Public has new opportunity to comment on 460

Published 10:58 am Saturday, June 25, 2016

The Virginia Department of Transportation on Friday afternoon issued a press release stating that United States Army Corps of Engineers and the Federal Highway Administration have issued a Notice of Availability, inviting comments from residents about the Final Supplemental Environmental Impact Statement for the Route 460 project in Southeastern Virginia.

Those comments will be accepted for 30 days after the issuance of the notice on June 24.

The Final SEIS provides decision-makers with information about the environmental impact of the proposed project, as required by the National Environmental Policy Act of 1964. That project can be viewed online at

Residents wanting to see a printed version can do so during business hours at the VDOT district offices in Courtland, Suffolk, Petersburg, Williamsburg and Colonial Heights. The plan is also available for viewing at the libraries in Windsor, Wakefield, Surry and Prince George.

The release goes on to state that after the comment period, all remarks are to considered and it is anticipated that the USACE will issue a decision on whether to permit the project or not.

Windsor Mayor Carita Richardson, who has been leading opposition to a proposed northern bypass, said, “I would encourage all the people in the Windsor area to make written comments to send to them about the northern bypass and no access for Windsor. If we were to have a flood from a storm or whatever, there are areas in Windsor that could flood. So basically, it’s a very dangerous situation for us.”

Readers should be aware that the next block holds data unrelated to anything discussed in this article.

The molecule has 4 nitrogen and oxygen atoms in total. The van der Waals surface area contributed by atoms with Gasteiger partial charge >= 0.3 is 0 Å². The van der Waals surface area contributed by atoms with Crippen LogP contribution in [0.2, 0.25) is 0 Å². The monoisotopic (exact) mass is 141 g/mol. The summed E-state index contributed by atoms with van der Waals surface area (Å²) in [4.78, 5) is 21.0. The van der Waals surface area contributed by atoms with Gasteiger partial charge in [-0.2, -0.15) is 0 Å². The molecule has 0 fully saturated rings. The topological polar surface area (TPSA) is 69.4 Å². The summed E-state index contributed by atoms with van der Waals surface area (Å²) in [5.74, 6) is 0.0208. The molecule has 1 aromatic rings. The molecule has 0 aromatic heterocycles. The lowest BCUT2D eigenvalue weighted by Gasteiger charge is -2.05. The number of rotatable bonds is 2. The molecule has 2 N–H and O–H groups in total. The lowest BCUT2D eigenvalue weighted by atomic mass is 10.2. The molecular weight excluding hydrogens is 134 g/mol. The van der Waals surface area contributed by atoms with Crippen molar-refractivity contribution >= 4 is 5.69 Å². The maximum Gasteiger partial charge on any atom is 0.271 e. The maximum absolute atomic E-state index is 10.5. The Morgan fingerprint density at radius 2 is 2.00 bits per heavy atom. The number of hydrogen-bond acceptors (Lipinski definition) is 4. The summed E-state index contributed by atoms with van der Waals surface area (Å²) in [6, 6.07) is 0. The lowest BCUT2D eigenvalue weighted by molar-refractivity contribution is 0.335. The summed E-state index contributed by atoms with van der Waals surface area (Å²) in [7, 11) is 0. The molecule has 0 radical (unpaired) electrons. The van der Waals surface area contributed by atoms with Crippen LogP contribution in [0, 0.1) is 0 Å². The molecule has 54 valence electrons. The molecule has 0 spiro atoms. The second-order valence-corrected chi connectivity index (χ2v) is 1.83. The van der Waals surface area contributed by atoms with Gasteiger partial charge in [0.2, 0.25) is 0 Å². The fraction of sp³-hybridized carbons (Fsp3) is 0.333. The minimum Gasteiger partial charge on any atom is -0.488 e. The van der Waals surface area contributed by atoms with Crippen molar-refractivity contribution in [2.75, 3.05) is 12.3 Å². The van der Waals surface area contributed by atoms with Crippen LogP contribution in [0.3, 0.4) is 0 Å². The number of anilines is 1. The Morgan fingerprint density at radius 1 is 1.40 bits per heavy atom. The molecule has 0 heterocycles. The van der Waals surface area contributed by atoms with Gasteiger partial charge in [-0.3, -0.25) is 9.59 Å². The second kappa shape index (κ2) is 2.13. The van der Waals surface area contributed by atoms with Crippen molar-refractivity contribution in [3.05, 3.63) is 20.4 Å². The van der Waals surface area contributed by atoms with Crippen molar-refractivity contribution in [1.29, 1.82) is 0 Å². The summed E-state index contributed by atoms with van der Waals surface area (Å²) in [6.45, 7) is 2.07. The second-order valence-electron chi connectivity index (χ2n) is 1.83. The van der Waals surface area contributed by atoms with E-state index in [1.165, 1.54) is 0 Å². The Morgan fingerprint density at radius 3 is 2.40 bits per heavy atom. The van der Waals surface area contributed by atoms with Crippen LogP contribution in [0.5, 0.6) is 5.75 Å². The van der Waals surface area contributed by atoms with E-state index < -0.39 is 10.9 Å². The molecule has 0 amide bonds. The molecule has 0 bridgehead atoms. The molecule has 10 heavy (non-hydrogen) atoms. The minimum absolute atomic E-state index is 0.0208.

She added that the bypass doesn’t support the town’s economic plan, which is to the south.

Further, “It’s very expensive for the few miles of highway. Again, we are supporting redoing 460 through the town and putting in a center lane as designed by Walter Kulash for the Southern Environmental Law Center,” said Richardson, who added that plan would only would impact two to three businesses in town as well as improve safety. “The center lane acts as a division between the east and west lanes,” she said.

That plan would also cost much less and impact fewer wetlands, “and that should be the one that’s chosen instead of the northern bypass. Then you would have five lanes for evacuations.”

If a favorable permit decision is issued, the proposal will be given a score by “SMART SCALE,” which is Virginia’s data-driven prioritization process. In addition to the permit, and the prioritization score, a Record of Decision must be received from FHWA.

Once the necessary environmental decisions have been made and the project is scored, the Commonwealth Transportation Board will decide whether or not to fund the project.

Staff writer Walter Francis contributed to this report.